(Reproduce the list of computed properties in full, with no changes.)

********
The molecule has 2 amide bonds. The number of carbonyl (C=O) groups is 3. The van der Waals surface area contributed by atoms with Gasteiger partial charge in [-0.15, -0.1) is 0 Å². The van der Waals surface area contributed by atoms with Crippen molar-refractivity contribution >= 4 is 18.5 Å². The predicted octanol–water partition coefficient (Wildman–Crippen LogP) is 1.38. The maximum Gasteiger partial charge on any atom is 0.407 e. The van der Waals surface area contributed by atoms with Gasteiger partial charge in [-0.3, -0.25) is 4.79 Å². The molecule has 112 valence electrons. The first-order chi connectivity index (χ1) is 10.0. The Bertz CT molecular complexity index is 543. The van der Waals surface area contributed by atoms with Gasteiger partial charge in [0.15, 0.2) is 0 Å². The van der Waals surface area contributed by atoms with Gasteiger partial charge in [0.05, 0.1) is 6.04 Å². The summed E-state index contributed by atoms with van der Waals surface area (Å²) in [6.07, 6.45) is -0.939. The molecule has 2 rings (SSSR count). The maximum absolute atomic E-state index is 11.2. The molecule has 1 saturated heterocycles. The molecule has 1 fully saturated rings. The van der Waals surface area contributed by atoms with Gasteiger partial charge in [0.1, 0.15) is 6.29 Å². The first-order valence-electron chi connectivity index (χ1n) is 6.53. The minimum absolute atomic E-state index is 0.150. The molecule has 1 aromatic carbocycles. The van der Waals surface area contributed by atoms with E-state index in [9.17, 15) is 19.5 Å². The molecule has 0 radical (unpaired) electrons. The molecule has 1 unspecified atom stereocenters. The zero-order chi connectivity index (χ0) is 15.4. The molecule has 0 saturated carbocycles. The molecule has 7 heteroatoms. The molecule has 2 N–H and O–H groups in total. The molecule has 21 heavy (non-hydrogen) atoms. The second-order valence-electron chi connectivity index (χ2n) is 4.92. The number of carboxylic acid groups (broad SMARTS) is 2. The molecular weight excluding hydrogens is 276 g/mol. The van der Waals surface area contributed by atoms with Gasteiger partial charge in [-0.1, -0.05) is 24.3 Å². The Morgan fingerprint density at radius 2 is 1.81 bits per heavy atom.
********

The molecule has 2 amide bonds. The number of carbonyl (C=O) groups is 3. The van der Waals surface area contributed by atoms with Gasteiger partial charge in [-0.15, -0.1) is 0 Å². The van der Waals surface area contributed by atoms with Crippen molar-refractivity contribution >= 4 is 18.5 Å². The predicted octanol–water partition coefficient (Wildman–Crippen LogP) is 1.38. The maximum Gasteiger partial charge on any atom is 0.407 e. The van der Waals surface area contributed by atoms with Gasteiger partial charge in [-0.3, -0.25) is 4.79 Å². The molecule has 112 valence electrons. The first-order chi connectivity index (χ1) is 10.0. The Bertz CT molecular complexity index is 543. The van der Waals surface area contributed by atoms with Gasteiger partial charge in [0.15, 0.2) is 0 Å². The van der Waals surface area contributed by atoms with Gasteiger partial charge in [0.05, 0.1) is 6.04 Å². The summed E-state index contributed by atoms with van der Waals surface area (Å²) in [6.07, 6.45) is -0.939. The molecule has 2 rings (SSSR count). The maximum absolute atomic E-state index is 11.2. The molecule has 1 saturated heterocycles. The molecule has 1 fully saturated rings. The van der Waals surface area contributed by atoms with Gasteiger partial charge in [0.1, 0.15) is 6.29 Å². The first-order valence-electron chi connectivity index (χ1n) is 6.53. The minimum absolute atomic E-state index is 0.150. The molecule has 1 aromatic carbocycles. The van der Waals surface area contributed by atoms with E-state index in [9.17, 15) is 19.5 Å². The molecule has 0 radical (unpaired) electrons. The molecule has 1 unspecified atom stereocenters. The zero-order chi connectivity index (χ0) is 15.4. The molecule has 0 saturated carbocycles. The molecule has 7 heteroatoms. The molecule has 2 N–H and O–H groups in total. The molecule has 21 heavy (non-hydrogen) atoms. The second-order valence-electron chi connectivity index (χ2n) is 4.92. The number of carboxylic acid groups (broad SMARTS) is 2. The molecular weight excluding hydrogens is 276 g/mol. The van der Waals surface area contributed by atoms with Gasteiger partial charge in [-0.1, -0.05) is 24.3 Å². The Morgan fingerprint density at radius 2 is 1.81 bits per heavy atom.